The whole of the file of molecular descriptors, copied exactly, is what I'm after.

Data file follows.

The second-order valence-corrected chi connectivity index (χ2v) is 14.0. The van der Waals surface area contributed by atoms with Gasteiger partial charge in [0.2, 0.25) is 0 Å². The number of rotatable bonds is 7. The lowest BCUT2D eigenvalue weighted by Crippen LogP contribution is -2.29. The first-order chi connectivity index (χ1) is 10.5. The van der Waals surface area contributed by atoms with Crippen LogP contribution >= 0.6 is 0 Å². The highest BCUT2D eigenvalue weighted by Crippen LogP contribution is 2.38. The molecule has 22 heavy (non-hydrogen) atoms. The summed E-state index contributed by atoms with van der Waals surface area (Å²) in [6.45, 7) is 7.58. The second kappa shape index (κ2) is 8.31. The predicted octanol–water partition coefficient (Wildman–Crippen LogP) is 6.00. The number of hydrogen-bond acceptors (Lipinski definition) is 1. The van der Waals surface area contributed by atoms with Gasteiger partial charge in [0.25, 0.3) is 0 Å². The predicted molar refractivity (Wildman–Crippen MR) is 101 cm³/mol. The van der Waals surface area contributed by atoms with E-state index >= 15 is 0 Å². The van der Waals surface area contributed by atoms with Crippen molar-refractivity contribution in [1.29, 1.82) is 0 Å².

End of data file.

The second-order valence-corrected chi connectivity index (χ2v) is 14.0. The van der Waals surface area contributed by atoms with Gasteiger partial charge in [0.2, 0.25) is 0 Å². The number of rotatable bonds is 7. The lowest BCUT2D eigenvalue weighted by Crippen LogP contribution is -2.29. The first-order chi connectivity index (χ1) is 10.5. The van der Waals surface area contributed by atoms with Crippen LogP contribution >= 0.6 is 0 Å². The highest BCUT2D eigenvalue weighted by Crippen LogP contribution is 2.38. The molecule has 22 heavy (non-hydrogen) atoms. The summed E-state index contributed by atoms with van der Waals surface area (Å²) in [6.45, 7) is 7.58. The second kappa shape index (κ2) is 8.31. The predicted octanol–water partition coefficient (Wildman–Crippen LogP) is 6.00. The number of hydrogen-bond acceptors (Lipinski definition) is 1. The van der Waals surface area contributed by atoms with Gasteiger partial charge in [0.25, 0.3) is 0 Å². The predicted molar refractivity (Wildman–Crippen MR) is 101 cm³/mol. The van der Waals surface area contributed by atoms with E-state index >= 15 is 0 Å². The van der Waals surface area contributed by atoms with Crippen molar-refractivity contribution in [1.29, 1.82) is 0 Å².